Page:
After computing the probability distribution functions, one can compute various parameters to estimate and constrain the age of each node by using whatever criteria are appropriate to the situation. However, because the functions derived with this technique are asymmetric, I must caution that different methods of computing these parameters will yield different results, so the procedures used to obtain these limits should always be made explicit. In this paper I define the age estimate as the point that bisects the probability distribution function into two equal areas, and define the older (younger) age limit as the time where the probability of obtaining an age older (younger) than the given limit is 2.5%, so there is a 95% probability the age of the node is contained between the two limits.
Extensions of the Basic Algorithm
Although the above example considered a simple case of a perfectly resolved Hennig comb cladogram where tI < tII < tIII < … < tN (implying perfect congruence between the cladogram and the stratigraphic record), this method can be extended to provide age estimates for nodes of cladograms with more complex topologies, unresolved nodes, and even incongruities between the cladogram and the stratigraphic sequence.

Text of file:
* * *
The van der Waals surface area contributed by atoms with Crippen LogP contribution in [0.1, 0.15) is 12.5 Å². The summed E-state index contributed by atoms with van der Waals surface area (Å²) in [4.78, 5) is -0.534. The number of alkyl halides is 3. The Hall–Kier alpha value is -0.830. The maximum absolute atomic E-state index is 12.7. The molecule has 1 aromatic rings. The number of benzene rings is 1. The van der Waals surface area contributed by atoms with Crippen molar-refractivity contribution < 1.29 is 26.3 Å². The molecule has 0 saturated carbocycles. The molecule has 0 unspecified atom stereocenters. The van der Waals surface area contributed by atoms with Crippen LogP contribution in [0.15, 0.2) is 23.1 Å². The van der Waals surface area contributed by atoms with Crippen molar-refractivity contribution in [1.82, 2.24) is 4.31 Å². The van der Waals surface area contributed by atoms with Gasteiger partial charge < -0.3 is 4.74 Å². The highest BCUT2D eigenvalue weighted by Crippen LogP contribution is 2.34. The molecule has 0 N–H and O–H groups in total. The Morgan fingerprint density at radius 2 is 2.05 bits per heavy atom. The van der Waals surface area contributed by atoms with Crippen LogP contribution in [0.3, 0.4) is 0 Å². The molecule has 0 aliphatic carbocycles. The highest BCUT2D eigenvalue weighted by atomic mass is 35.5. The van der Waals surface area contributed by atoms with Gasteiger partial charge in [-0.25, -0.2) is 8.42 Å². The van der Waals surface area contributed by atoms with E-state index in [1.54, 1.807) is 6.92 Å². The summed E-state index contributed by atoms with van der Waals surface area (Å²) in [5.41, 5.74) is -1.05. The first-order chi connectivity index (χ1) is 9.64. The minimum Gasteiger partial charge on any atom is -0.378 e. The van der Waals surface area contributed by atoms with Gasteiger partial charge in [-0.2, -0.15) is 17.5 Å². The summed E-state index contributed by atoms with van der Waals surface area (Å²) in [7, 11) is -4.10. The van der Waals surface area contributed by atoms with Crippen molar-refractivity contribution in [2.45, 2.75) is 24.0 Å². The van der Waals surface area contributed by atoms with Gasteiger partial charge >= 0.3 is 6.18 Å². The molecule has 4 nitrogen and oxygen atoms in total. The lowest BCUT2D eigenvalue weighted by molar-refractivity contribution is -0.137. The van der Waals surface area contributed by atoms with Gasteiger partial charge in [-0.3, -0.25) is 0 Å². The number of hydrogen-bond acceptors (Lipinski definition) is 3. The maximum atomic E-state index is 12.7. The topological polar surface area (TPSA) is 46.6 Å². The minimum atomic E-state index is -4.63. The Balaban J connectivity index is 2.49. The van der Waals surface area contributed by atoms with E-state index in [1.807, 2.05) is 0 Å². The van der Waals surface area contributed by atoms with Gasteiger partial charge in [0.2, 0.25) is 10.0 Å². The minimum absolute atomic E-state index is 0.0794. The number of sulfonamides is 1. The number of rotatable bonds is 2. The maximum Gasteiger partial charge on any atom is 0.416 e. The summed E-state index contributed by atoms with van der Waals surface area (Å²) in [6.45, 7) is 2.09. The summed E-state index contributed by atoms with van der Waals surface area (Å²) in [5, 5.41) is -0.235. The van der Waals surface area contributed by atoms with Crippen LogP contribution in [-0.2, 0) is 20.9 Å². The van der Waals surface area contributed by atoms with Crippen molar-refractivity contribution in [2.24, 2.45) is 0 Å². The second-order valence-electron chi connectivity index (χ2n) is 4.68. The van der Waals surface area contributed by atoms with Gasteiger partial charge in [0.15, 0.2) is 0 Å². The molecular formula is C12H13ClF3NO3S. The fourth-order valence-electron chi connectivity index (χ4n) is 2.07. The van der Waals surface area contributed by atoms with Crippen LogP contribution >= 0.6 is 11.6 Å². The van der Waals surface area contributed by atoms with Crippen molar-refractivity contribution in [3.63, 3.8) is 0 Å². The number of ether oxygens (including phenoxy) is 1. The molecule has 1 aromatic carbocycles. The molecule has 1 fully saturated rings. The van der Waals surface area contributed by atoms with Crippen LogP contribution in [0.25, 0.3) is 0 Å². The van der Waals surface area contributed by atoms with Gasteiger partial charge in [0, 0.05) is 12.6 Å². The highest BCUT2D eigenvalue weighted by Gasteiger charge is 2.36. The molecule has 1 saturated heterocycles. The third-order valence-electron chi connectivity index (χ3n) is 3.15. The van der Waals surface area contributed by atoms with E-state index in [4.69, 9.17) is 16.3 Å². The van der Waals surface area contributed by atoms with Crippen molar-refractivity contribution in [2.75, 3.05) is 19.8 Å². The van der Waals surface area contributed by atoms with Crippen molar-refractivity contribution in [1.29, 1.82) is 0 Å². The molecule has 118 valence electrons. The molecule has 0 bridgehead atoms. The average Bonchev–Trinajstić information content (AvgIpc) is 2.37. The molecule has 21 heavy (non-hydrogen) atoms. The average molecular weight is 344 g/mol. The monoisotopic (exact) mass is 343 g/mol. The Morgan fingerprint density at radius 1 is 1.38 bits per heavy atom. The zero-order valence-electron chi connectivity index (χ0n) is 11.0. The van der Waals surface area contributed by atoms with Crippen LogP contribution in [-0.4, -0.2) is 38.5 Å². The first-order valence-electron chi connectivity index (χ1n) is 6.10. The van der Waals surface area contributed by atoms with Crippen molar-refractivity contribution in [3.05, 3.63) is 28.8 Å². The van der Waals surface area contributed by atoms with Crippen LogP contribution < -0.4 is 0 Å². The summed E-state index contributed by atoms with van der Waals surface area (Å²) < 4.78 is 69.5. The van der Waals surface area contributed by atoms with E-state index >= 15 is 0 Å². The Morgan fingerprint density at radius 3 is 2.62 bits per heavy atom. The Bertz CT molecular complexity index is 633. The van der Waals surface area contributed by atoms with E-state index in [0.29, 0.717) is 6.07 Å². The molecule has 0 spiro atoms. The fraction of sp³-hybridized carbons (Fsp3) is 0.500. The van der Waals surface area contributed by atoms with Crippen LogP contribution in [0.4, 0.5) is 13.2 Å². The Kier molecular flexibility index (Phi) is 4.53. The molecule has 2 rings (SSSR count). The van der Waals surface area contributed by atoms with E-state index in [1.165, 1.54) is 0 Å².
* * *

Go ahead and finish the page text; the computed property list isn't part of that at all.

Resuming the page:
Applying the above algorithm to cladograms with more complex topologies is relatively straightforward. For any given node in a cladogram with arbitrary (well-resolved) topology, an age estimate can be computed by simply identifying the times tJ with the ages of the earliest members of the various outgroups of the taxon under consideration.
If there are only a few unresolved nodes in the cladogram, these can also be dealt with rather easily. An unresolved node provides insufficient topological information to determine which of several clades is the relevant outgroup for any given taxon, so the most logical way to handle these situations is to treat this part of the cladogram as a single node, with the earliest representative of any of the multiple clades providing the relevant outgroup age.
On the other hand, if many nodes in the tree are unresolved, so that multiple cladograms with very different topologies are viable, then the above approach for constraining node ages will require more substantial modifications. If one can assign relative likelihoods to the different possible cladograms (perhaps using Bayesian methods as discussed in Huelsenbeck et al. 2001), then it should be possible to combine the probability distribution functions computed from the different cladograms into a single age estimate for certain clades. This sort of analysis is beyond the scope of this paper, so at this point I will simply caution that the reliability of the relevant cladogram should be carefully evaluated prior to using the algorithms described here.